The Wowwee Toy companies flagship product the Robosapien was the brain child of robot designer extraodinaire Mark Tilden.
Most reports say that the Canadian brothers Peter and Richard Yanofsky moved to Hong Kong in 1982 and started the Wowwee toy company and was inititally an independent research and manufacturing operation. In 1987 they started developing toys under their own brand.
A bit about Mark first. He was born in the UK in 1961 but came to Canada when he was two years old and went on to build his first simple robot out of pieces of wood when he was just three years old.
Much later, he attended the very well known tech hotspot in Canada the University of Waterloo.
Mark later got a job where he devopled basic robots at the Los Alamos lab for years and had a stint woking at NASA but found that the work was not satisfying a need that he had .
While he was working at Los Alamos in 1998 the connection with the Wowwee toy company owned by Peter Yanofsky and Mark first happened. Peter saw Mark on a tv show “Robots Rising” that year and shortly after got Mark to work on a part time consultant basis with Wowwee.
Around 1998 Wowwee was sold to Hasbro and the preliminary work done on the Robosapien continued but Hasbro did not think that the product could be a commercial success so after some money losing time, Peter bought the Wowwee company back and carried on work with Mark.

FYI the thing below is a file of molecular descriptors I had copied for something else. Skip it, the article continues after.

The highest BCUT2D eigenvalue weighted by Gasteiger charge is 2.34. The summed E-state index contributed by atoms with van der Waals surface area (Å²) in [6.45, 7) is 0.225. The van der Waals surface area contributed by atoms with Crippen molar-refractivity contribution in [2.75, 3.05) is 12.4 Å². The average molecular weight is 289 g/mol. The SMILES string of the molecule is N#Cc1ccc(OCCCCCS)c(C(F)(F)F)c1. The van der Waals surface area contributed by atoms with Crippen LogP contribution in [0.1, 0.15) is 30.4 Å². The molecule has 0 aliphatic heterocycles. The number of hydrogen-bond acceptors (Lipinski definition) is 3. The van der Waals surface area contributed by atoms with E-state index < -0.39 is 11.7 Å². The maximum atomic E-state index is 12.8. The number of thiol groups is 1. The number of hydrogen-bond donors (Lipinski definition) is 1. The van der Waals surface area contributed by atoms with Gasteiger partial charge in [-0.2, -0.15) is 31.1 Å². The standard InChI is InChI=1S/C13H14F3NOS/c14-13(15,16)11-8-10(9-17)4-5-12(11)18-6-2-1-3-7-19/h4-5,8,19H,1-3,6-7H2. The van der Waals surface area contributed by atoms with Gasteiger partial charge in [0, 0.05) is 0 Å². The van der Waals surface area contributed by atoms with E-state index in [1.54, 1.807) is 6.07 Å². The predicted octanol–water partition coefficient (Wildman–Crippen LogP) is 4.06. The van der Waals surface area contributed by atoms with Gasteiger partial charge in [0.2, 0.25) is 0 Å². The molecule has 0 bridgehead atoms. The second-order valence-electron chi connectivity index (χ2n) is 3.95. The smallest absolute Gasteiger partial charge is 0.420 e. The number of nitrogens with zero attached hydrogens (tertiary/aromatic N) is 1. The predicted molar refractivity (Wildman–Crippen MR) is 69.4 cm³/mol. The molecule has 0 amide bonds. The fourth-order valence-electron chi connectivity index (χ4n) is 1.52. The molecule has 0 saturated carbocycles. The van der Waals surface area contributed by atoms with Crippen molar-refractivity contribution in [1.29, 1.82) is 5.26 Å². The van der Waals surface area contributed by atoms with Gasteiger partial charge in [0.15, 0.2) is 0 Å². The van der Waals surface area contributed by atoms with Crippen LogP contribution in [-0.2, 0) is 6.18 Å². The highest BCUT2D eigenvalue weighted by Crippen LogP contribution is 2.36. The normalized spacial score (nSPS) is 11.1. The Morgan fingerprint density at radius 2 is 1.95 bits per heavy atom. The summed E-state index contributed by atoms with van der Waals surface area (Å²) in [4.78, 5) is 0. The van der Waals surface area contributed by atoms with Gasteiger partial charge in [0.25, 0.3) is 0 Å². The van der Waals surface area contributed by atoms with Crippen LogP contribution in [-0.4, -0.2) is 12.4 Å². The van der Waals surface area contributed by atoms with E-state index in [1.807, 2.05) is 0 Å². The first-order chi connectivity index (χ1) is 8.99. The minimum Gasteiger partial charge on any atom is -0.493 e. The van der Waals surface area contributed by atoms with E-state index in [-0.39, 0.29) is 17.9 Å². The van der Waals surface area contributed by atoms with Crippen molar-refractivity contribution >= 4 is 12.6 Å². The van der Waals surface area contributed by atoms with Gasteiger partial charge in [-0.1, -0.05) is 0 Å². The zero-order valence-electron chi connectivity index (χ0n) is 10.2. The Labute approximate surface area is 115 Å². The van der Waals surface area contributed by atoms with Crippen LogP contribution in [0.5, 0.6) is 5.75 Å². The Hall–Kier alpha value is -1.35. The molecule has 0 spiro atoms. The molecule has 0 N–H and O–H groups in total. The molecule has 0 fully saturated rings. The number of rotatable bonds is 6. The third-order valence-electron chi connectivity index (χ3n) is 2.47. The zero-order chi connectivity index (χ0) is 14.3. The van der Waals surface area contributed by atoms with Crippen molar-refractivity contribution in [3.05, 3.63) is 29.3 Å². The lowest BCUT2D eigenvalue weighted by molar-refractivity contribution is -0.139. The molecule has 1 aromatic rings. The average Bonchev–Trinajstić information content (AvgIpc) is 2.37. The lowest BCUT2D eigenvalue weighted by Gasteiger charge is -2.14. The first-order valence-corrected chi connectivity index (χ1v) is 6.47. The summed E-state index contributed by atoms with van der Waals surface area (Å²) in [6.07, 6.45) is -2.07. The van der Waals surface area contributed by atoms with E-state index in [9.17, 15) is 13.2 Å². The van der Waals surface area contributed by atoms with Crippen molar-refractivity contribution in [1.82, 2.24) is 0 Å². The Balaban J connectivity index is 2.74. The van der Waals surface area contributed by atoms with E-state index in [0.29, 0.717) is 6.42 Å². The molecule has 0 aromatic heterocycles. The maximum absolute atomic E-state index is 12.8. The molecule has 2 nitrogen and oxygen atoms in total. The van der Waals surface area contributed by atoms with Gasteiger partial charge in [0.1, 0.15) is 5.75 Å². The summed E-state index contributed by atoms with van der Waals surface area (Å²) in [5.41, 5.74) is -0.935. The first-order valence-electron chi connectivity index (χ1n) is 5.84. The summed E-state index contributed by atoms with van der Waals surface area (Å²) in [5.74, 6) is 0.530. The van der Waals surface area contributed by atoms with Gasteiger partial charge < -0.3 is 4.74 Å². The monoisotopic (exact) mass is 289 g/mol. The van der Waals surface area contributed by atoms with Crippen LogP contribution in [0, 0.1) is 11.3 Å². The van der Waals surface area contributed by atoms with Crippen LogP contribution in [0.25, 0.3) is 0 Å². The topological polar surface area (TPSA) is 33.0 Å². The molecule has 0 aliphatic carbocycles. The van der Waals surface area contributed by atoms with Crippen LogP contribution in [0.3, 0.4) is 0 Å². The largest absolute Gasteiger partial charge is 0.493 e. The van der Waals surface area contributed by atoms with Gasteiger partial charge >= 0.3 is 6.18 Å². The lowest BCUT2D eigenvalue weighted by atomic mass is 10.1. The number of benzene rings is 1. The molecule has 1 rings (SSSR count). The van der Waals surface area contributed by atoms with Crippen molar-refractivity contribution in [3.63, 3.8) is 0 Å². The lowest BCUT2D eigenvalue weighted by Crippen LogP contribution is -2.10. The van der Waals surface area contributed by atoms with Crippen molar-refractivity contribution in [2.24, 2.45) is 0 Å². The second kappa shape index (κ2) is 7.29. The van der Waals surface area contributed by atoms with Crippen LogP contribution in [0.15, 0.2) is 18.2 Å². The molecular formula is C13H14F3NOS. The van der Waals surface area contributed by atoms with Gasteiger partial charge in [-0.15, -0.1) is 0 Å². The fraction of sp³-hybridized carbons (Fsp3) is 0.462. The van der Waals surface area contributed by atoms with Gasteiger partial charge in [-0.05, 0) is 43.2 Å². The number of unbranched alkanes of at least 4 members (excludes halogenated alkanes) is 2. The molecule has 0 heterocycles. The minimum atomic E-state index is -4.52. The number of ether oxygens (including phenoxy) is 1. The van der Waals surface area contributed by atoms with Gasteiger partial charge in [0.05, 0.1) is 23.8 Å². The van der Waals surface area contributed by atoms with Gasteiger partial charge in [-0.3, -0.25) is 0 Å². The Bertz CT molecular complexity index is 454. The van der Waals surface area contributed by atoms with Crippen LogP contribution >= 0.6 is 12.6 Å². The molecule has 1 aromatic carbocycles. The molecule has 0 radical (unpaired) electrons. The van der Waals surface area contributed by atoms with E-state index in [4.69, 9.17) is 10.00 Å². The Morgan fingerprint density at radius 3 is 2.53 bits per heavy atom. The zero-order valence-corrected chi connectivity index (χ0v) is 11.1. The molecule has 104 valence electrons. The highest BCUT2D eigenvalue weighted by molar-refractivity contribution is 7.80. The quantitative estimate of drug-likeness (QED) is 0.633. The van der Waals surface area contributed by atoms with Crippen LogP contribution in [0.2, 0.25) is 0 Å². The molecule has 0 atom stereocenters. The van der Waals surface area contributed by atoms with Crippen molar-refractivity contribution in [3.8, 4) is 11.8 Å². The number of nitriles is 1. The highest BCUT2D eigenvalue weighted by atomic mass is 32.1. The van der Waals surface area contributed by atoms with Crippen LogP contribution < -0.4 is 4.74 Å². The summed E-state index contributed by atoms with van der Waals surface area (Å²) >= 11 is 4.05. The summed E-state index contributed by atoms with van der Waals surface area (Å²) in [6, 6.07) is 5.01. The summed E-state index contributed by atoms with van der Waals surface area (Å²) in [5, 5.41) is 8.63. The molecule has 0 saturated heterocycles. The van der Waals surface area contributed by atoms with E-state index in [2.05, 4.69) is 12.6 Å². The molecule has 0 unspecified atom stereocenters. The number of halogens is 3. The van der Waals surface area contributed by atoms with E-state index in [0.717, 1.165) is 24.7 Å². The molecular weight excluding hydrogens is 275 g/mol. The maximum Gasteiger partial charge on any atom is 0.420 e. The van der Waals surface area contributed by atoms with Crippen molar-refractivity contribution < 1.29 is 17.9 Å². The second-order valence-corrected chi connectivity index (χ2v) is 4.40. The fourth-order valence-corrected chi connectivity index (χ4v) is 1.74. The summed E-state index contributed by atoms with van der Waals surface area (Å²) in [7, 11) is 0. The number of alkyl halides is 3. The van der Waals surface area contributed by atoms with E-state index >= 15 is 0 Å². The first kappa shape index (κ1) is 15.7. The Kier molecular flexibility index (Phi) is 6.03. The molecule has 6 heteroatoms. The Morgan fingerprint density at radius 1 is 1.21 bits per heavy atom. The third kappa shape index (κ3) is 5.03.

Sometime around here or 2001, Mark had moved out and was living in Hong Kong and all the development efforts were to take place there until the product launch of the Robosapien in 2004.
In 2003, there was a team of scientists in Shenzen working on the Robosapien with Mark including Edward Chan, Ariff Cheng, Dickson Fong and many more.
The day of the media launch they had 12 of the robots do a dance that Mark and Chan had rehearsed many times in the offices over the last year. The crowd loved what they saw and at the launch they were overwhelmed with orders and were putting out 5,000 a day from their factory.
It was said that they sold over 1.5 million of them in the first 5 months of sales and sold for about $100.
Now the Robosapien was promoted in the advertising materials as “the robot that thinks its a human” and it came with a wireless infrared remote control with 21 buttons which had 2 shift buttons so it could do 67 preprogrammed robotic sequences.
It would put on a very entertaining demo performance if you didn’t have the remote. It stood about a foot tall and with its black and white plastic body it looked like a robotic wrestler and made grunting sounds and belching and fart sounds which were actually Marks own recorded voice!
It was an analog design which means that it did not have a microprocessor in it but used conventional electronic components that he said could easily be found in a junk pile of electric gear. It only had 7 motors in it.
Mark Tilden said that he was influenced by Rodney Brooks while he was attending Waterloo University in Canada in the 1980s.
One of the books that Rodney wrote was called ‘Fast, Cheap and out of control”